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Music professor Rob Lehmann inspires students from Mexico to Europe

Dr Lehmann guest conducts German orchestra

This semester, School of Music Professor Robert Lehmann spent his sabbatical performing, conducting and studying in Mexico and Europe. He shared some of his travels via email and included a link to a news article about one of his experiences. Lehmann is Professor of Music and Director of Strings and Orchestral Activities at the University of Southern Maine School of Music where he conducts the Southern Maine Symphony Orchestra and the Portland Youth Symphony Orchestra. In addition to his duties at USM, he is Music Director of the North Shore Philharmonic Orchestra, and the White Mountain Bach Festival in New Hampshire.
Prof Lehmann and family
Back in March he and his family performed a concert at the language school in San Miguel de Allende where his wife Kim [Kimberly Lehmann - School of Music artist faculty] and son Alex studied Spanish while he worked on his sabbatical project. He said the group of students (ages 8-22) sat in complete silence for 45 minutes of classical music. Afterwards, he said they were mobbed for selfies and pictures and showered with flowers. Their son Alex, joined them for his first-ever performance of the Beethoven Serenade, Op. 25.

Later in the spring, Lehmann said he and his wife Kim finished a duo recital in a beautifully refurbished property in Polenz, Germany (near Leipzig) He recounted that he had run into USM Distinguished Professor Burt Louden who is also in Germany (Halle) on a Fulbright. This photo was taken right after Dr. Louden was there with his partner Hiroko Fogarty. Dr Lehmann and friends

Lehmann and his wife also performed recitals in Mainz, Cologne, Ramstein - Germany, and in addition, he gave an orchestra workshop for the Rheinische Musikschule in Köln-Portz which received a write up in the local paper. They had given a recital the night before, in which their 14-year old son Alex, also joined them for the last work (Beethoven Serenade). Lehmann said even the Burgurmeisterin (town mayor) attended! 

The orchestra workshop was arranged through a music teacher friend at the Carl-Stamitz music school in a suburb of Cologne, Germany called Köln-Portz (her brother Volkhard Lindner plays in the Southern Maine Symphony Orchestra). The “veruckte amerikaner” or "crazy American" comment [mentioned in the news article] is not a slur. Lehmann said it was a self deprecating term used when he thanked everyone, after an intense, 4-hour workshop, for putting up with his less-than-amazing German, and hoped that although he and the orchestra just spent one day together, much of what they learned and worked on, would come back to them in the future when they remembered that day with the crazy American conductor. One of the German participant’s quotes near the end speaks to this point.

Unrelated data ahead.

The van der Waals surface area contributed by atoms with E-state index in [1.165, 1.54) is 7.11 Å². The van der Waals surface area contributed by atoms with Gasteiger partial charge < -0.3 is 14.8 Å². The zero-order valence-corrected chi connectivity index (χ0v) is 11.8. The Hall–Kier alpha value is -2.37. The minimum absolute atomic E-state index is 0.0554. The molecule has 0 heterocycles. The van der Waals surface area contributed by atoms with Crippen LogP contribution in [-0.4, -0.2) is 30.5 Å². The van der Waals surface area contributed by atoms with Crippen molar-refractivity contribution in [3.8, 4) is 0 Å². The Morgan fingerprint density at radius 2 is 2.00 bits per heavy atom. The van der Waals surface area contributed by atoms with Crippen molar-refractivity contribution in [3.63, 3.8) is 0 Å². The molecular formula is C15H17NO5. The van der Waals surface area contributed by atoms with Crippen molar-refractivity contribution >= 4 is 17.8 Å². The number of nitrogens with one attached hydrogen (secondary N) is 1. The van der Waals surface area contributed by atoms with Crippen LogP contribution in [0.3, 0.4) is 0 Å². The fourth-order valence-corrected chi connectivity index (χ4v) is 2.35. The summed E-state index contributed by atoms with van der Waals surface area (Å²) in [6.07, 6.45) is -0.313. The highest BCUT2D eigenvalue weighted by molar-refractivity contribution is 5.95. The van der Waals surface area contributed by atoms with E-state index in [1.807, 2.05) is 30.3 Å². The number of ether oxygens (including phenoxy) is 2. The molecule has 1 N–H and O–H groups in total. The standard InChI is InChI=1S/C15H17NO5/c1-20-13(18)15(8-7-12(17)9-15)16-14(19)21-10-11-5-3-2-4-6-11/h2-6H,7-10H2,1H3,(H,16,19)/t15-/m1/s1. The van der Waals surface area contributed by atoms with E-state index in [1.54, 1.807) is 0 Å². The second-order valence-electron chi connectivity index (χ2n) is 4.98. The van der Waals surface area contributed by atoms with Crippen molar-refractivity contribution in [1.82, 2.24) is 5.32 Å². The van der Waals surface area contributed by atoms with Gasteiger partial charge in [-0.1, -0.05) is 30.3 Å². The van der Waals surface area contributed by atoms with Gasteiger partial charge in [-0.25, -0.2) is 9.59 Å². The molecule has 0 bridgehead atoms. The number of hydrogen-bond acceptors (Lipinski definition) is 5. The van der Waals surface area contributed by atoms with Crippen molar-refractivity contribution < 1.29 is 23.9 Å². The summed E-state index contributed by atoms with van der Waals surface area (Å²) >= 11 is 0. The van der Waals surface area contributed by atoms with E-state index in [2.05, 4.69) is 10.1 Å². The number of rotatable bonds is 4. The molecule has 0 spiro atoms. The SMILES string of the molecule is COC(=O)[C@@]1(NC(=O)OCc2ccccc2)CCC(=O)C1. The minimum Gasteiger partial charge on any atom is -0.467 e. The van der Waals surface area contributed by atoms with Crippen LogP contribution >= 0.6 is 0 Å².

..."Mats and Valentin will definitely remember the "crazy American" for a long time. The two friends play together in the Youth Symphony Orchestra of the Rheinische Musikschule and have come to the workshop through their teachers. While Mats wants to make music with a conducting studies to his profession, law student Valentin keeps the cello as his hobby. 'Mr. Lehmann has shown us in certain aspects approaches that I did not know before. I definitely take some of the musical work with him,' said a delighted Valentin."

Lehmann performed a Vivaldi double violin concerto alongside two very talented young German violinists, and then led the orchestra, comprised of youth orchestra musicians and their teachers in music by Bach, Dvorak and Handel. His son Alex (a member of USM's Youth Ensembles), was featured as a soloist in the Second Orchestral Suite by Bach, and his wife Kim led the viola section. All told, they had about 60 musicians participate.

Lehmann has concertized as violinist and conductor, in his native Mexico, throughout the U.S., Puerto Rico and in Europe and Ukraine. He has been a frequent guest conductor with the Portland Symphony and has conducted All-State and Festival Orchestras from Maine to California and Hawaii. by Danielle Vayenas | Office of Public Affairs